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refinery rule

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In September, the EPA released an updated Clean Air Act standard that will reduce the toxic burden on communities living next to oil refineries. There are 140 major refineries in the U.S. with the capacity to process nearly 18 million barrels of crude oil every day. 

Fracking southern Wyoming

Oil and gas production has soared in America as fracking spreads to an increasing number of states. The federal Energy Information Administration’s Annual Energy Outlook predicts that in 2040, the U.S. will only be importing 20 percent of its oil and natural gas, down from about 60 percent in 2011. However, fracking of oil and gas has left polluted water, damaged land and concerned citizens in its wake.

Smog in the San Joaquin Valley

Last week, the head of the San Joaquin Valley Air Pollution Control District, Seyed Sadredin, was in Washington, D.C., to testify in a congressional hearing on ozone. That in itself is not surprising: he’s the head of the public health agency tackling ozone pollution in one of the most polluted air basins in the country. What is surprising is that he was there to promote weakening the Clean Air Act.

Dusky shark

A toothy top predator roves across a wide plain hunting for prey. The beast is magnificently adapted to her surroundings—her sleek, grey shape nearly fades into the distant blue despite her impressive size. She will travel hundreds of miles this season following food and favorable temperatures, eventually finding a mate in the vast range of her travels. Many months later, she will deliver pups and, with them, a bit more hope for her species.

Sunrise in the Great Smokey Mountains, Tennessee.

With about fifteen months left in office, the Obama administration is facing big decisions in what is likely to be one of its last major initiatives on coal mining, clean water and climate—the Stream Protection Rule. The rule is an overhaul and update of the environmental standards for coal mining, including mountaintop removal mining, an extremely destructive practice that is flattening Appalachia. Global coal prices are low, so the pace is somewhat slower than usual, but the destruction continues.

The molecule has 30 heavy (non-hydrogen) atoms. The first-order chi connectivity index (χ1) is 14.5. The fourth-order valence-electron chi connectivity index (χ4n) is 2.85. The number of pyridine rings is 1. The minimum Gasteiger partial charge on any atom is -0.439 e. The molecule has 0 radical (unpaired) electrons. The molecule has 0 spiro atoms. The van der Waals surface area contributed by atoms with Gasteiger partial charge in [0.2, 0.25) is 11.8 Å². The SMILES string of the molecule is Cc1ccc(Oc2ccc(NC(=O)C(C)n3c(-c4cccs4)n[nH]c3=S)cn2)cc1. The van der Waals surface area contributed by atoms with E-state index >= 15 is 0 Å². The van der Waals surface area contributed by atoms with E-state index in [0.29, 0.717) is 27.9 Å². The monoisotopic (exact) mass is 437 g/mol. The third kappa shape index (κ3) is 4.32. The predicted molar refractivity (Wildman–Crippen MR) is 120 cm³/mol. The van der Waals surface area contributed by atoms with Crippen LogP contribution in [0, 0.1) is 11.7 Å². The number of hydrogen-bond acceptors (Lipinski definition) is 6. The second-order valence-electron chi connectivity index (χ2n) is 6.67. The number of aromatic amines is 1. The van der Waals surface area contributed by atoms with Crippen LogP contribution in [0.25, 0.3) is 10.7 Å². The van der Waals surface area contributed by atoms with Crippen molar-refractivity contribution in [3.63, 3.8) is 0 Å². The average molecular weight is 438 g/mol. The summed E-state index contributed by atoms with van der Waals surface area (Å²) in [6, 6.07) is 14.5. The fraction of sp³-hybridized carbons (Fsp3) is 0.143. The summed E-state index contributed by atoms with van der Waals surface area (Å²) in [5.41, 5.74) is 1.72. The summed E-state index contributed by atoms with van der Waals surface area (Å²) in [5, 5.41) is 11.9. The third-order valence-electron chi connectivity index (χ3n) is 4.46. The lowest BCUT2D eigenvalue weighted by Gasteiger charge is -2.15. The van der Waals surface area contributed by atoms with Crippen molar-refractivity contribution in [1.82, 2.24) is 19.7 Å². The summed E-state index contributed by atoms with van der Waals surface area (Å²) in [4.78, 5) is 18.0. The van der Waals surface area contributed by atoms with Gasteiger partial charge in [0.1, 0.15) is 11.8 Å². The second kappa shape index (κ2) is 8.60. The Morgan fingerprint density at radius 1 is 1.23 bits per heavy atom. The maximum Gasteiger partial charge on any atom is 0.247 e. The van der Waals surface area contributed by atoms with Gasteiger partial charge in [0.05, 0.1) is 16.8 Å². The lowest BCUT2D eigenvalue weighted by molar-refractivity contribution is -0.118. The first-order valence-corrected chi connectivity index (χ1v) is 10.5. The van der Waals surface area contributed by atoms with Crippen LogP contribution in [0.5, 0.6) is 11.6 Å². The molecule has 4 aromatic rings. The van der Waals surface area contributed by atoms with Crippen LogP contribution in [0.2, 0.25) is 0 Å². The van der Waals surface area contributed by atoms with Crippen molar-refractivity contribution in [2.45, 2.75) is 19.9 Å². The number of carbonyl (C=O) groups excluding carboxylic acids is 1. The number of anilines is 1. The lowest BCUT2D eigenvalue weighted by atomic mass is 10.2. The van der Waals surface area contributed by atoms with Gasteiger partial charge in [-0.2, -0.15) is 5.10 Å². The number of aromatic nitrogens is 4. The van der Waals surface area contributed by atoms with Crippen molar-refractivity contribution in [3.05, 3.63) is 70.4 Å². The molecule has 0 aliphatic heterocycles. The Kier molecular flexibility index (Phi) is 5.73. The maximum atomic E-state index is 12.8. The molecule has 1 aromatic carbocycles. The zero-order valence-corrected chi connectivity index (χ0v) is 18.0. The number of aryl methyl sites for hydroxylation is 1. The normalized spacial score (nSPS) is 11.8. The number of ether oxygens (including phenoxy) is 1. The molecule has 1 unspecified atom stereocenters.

A coal plant on the Ohio River near Cincinnati Ohio USA

Earthjustice attorneys have spent the past six weeks in Columbus, Ohio, litigating against proposals by two major utilities to force customers to prop up eight outdated power plants—seven coal and one nuclear—for the next 15 to 35 years. Proposals by FirstEnergy and American Electric Power (AEP) could cost customers billions of dollars while guaranteeing profits for corporate shareholders who should instead be investing in clean energy resources.

Arctic wolf

Recently, Shell announced to the world that it will end offshore drilling in Alaska’s Arctic Ocean for the foreseeable future. In addition, the Obama administration just announced that it will cancel upcoming oil and gas lease sales in the Chukchi and Beaufort seas. It also denied requests for the extension of leases currently held by Shell and Statoil in the Arctic Ocean.

Dolores Huerta and Edward James Olmos

This is a guest post by Irene Vilar. She is the founder of The Americas for Conservation and the Arts, the mother organization of The Americas Latino Festival, and the first nonprofit literary agency in the U.S., Vilar Creative Agency, dedicated to the dissemination of minority literature of the Americas.

Este blog está disponible en español aquí.


About the Earthjustice Blog

unEARTHED is a forum for the voices and stories of the people behind Earthjustice's work. The views and opinions expressed in this blog do not necessarily represent the opinion or position of Earthjustice or its board, clients, or funders. Learn more about Earthjustice.